Eupatoria (Ancient Greek: Εὐπατορία) and Magnopolis (Ancient Greek: Μαγνόπολις),[1] or Eupatoria Magnopolis,[2] was a Hellenistic city in the Kingdom of Pontus. The city was founded by Mithridates VI Eupator just south of where the Lycus flows into the Iris, the west end of the fertile valley of Phanaroea, probably in or near the village of Çevresu, Erbaa district, Tokat Province.[3]

Eupatoria was the crossing-point of two great roads through the Pontus: the east-west from Armenia Minor to Bithynia; and the north-south from Amisus to Caesarea Mazaca. The east-west road followed the valley of the Lycus from Armenia Minor to Phanaroea; it continued over the mountains into the Destek to Laodicea Pontica (modern Ladik), the Halys (Kızılırmak) and the Amnias (Gökırmak) through Paphlagonia to Bithynia; the north-south road went from Amisus (modern Samsun) up the Iris to Amaseia (Amasya), Zela (Zile), up to the Anatolian Plateau and Caesarea Mazaca (Kayseri).[4]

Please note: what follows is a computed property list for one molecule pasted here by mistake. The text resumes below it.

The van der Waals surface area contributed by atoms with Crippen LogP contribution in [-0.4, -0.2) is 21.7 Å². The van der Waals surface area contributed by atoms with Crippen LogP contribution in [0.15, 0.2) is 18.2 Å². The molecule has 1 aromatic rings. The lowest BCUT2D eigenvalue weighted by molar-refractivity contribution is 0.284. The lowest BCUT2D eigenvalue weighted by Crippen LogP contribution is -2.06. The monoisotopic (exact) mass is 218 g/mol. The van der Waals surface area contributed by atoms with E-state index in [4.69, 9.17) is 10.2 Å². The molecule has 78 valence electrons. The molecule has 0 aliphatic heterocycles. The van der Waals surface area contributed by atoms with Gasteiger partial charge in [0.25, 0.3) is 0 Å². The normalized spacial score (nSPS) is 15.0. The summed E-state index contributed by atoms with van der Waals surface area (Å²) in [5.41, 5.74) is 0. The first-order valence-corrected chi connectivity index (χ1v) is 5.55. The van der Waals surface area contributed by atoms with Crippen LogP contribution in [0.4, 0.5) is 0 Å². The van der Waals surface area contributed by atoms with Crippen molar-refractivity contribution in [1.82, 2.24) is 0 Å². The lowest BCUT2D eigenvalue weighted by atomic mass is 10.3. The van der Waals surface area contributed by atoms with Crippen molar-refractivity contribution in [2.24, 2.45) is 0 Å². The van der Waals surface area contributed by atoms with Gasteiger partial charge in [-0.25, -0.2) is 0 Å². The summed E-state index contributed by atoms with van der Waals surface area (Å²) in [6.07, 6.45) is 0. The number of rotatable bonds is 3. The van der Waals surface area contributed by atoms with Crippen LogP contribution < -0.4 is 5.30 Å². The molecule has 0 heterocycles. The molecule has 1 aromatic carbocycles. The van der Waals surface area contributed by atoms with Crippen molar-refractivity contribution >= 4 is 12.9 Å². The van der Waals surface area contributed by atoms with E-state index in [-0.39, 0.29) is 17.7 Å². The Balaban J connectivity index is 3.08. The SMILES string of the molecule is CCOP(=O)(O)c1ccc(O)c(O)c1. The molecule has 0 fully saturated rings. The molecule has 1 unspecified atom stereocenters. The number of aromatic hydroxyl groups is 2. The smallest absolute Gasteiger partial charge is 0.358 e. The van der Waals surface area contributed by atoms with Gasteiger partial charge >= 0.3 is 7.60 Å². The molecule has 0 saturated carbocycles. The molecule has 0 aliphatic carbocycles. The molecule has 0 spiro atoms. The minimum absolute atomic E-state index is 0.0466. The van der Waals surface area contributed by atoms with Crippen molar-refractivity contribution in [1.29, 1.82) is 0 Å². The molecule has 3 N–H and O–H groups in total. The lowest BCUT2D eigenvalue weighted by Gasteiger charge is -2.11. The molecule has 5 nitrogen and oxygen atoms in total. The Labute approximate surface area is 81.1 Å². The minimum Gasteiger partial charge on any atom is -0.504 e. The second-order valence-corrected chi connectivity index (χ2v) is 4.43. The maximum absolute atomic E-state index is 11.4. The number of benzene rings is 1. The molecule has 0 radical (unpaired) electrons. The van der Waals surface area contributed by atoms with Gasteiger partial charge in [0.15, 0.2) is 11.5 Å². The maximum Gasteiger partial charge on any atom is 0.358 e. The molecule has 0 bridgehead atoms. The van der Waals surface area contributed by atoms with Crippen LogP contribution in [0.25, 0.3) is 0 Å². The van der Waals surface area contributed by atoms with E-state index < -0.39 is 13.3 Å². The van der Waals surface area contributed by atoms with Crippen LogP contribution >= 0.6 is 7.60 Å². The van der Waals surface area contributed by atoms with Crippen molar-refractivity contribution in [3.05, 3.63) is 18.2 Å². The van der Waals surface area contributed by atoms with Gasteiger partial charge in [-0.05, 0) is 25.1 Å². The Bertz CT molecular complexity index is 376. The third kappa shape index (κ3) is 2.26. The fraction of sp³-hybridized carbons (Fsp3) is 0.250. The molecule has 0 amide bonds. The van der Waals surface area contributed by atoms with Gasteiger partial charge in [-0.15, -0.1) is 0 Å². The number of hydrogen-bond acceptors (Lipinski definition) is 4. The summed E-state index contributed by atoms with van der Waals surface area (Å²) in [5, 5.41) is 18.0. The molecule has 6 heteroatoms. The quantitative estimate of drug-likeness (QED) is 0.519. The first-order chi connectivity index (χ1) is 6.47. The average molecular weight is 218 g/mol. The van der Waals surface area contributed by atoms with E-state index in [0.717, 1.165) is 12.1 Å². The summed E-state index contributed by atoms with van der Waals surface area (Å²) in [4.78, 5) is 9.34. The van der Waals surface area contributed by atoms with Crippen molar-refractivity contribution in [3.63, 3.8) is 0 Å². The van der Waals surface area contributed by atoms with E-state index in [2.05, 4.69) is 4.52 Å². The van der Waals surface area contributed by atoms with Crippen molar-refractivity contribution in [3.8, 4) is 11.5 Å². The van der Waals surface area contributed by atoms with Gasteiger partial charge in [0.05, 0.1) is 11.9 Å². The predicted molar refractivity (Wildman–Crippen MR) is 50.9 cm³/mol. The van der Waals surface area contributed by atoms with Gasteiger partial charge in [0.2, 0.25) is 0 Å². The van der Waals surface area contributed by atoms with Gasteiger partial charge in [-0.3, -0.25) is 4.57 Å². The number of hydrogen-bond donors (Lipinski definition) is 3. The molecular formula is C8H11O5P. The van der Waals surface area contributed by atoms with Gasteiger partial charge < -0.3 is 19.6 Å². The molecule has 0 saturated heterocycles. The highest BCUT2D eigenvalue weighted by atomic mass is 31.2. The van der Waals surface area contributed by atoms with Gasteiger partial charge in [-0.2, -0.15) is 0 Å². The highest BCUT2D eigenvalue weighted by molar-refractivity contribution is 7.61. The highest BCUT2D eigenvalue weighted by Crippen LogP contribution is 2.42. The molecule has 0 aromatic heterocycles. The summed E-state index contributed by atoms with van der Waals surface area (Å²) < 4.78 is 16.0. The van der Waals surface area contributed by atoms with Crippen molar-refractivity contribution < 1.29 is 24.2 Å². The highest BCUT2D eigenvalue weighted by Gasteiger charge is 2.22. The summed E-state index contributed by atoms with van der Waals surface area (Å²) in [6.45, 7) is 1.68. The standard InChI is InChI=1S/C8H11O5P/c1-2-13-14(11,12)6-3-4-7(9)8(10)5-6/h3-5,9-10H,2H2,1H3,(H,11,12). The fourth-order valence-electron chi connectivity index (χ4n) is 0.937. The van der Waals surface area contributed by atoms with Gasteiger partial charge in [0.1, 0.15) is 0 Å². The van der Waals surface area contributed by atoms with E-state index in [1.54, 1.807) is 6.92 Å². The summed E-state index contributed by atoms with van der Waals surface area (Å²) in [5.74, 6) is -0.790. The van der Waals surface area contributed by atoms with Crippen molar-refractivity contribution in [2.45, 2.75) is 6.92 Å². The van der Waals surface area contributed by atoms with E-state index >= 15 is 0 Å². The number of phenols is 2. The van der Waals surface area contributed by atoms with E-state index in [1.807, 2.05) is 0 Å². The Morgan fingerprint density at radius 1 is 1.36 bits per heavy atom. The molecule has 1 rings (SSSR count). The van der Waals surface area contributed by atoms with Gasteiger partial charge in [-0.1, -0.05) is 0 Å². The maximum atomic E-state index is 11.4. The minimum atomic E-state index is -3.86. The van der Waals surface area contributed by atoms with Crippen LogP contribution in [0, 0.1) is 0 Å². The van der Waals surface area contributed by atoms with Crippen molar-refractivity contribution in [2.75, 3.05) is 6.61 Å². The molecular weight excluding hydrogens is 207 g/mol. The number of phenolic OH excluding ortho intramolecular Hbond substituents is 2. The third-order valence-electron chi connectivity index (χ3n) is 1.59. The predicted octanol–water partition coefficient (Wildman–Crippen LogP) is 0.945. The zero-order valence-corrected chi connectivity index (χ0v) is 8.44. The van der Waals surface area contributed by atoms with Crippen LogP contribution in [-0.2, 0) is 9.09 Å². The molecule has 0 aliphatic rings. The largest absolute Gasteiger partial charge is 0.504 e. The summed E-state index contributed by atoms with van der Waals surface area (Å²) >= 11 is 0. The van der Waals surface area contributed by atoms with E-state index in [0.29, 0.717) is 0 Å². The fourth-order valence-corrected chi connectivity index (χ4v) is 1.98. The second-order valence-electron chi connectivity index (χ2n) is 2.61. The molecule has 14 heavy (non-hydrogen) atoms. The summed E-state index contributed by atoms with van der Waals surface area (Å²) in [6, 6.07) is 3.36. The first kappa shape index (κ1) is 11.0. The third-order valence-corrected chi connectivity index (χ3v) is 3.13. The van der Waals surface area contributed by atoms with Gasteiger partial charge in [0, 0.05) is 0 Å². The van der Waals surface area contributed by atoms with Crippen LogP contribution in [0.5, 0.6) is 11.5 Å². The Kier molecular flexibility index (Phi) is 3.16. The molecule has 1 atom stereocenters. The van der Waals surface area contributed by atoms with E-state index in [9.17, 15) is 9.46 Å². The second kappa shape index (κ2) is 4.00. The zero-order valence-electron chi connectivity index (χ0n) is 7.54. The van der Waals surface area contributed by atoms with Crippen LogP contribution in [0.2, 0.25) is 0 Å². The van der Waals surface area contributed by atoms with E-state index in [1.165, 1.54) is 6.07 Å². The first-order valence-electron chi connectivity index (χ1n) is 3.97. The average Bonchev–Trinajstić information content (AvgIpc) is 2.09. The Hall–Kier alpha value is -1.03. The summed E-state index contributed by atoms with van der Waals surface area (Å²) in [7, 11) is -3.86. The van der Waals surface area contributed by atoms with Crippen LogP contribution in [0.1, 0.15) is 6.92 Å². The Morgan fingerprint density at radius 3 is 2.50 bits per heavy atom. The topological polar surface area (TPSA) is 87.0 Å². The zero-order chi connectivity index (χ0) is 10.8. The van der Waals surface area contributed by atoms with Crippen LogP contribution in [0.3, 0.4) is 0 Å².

Pompey refounded the city under the name Magnopolis and extended its territory to include the western Phanaroean plain.

Strabo visited the city.


  1. ^ Strabo, Geography, §12.3.30
  2. ^ Harry Thurston Peck, Harpers Dictionary of Classical Antiquities (1898), Magnopolis
  3. ^ S. Lund Sørensen, the "Where East meets West" project, as reported in Tønnes Bekker-Nielsen, Marit Jensen, "Two Pontic Rivers", Cedrus: The Journal of MCRI 3:231-2142 (2015), doi:10.13113/CEDRUS.2015011411
  4. ^ B. C. McGing, The foreign policy of Mithridates VI Eupator, King of Pontus (Mnemosyne Series: Supplement 89), 1997, ISBN 90-04-07591-7. p. 6.


40°45′00″N 36°30′00″E / 40.7500°N 36.5000°E / 40.7500; 36.5000